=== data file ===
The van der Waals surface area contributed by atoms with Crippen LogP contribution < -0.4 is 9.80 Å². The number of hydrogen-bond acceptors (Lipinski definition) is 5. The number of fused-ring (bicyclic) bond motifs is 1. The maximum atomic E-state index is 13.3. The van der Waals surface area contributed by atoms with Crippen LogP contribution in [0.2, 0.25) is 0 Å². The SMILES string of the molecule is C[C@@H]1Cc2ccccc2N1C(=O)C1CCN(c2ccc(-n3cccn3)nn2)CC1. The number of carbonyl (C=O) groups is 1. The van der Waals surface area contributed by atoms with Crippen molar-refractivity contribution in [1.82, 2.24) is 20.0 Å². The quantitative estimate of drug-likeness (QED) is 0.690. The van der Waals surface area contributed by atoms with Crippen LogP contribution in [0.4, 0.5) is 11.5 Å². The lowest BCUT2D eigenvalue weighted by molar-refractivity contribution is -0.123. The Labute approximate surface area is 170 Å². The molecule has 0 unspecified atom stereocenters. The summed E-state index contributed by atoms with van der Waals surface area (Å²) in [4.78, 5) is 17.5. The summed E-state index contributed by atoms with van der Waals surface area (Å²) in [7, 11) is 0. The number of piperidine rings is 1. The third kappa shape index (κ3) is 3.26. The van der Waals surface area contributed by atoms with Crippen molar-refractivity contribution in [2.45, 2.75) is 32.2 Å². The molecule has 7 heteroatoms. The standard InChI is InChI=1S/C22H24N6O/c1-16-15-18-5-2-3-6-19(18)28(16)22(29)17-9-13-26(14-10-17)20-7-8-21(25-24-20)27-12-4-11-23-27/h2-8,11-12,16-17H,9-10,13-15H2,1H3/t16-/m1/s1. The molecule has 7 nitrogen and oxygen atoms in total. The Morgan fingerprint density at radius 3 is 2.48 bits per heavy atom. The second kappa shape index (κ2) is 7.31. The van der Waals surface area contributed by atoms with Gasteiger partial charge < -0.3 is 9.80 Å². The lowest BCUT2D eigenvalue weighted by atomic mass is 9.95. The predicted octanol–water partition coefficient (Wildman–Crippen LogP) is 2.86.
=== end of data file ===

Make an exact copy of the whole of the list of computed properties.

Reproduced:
The van der Waals surface area contributed by atoms with Crippen LogP contribution < -0.4 is 9.80 Å². The number of hydrogen-bond acceptors (Lipinski definition) is 5. The number of fused-ring (bicyclic) bond motifs is 1. The maximum atomic E-state index is 13.3. The van der Waals surface area contributed by atoms with Crippen LogP contribution in [0.2, 0.25) is 0 Å². The SMILES string of the molecule is C[C@@H]1Cc2ccccc2N1C(=O)C1CCN(c2ccc(-n3cccn3)nn2)CC1. The number of carbonyl (C=O) groups is 1. The van der Waals surface area contributed by atoms with Crippen molar-refractivity contribution in [1.82, 2.24) is 20.0 Å². The quantitative estimate of drug-likeness (QED) is 0.690. The van der Waals surface area contributed by atoms with Crippen LogP contribution in [0.4, 0.5) is 11.5 Å². The lowest BCUT2D eigenvalue weighted by molar-refractivity contribution is -0.123. The Labute approximate surface area is 170 Å². The molecule has 0 unspecified atom stereocenters. The summed E-state index contributed by atoms with van der Waals surface area (Å²) in [4.78, 5) is 17.5. The summed E-state index contributed by atoms with van der Waals surface area (Å²) in [7, 11) is 0. The number of piperidine rings is 1. The third kappa shape index (κ3) is 3.26. The van der Waals surface area contributed by atoms with Crippen molar-refractivity contribution in [2.45, 2.75) is 32.2 Å². The molecule has 7 heteroatoms. The standard InChI is InChI=1S/C22H24N6O/c1-16-15-18-5-2-3-6-19(18)28(16)22(29)17-9-13-26(14-10-17)20-7-8-21(25-24-20)27-12-4-11-23-27/h2-8,11-12,16-17H,9-10,13-15H2,1H3/t16-/m1/s1. The molecule has 7 nitrogen and oxygen atoms in total. The Morgan fingerprint density at radius 3 is 2.48 bits per heavy atom. The second kappa shape index (κ2) is 7.31. The van der Waals surface area contributed by atoms with Gasteiger partial charge < -0.3 is 9.80 Å². The lowest BCUT2D eigenvalue weighted by atomic mass is 9.95. The predicted octanol–water partition coefficient (Wildman–Crippen LogP) is 2.86.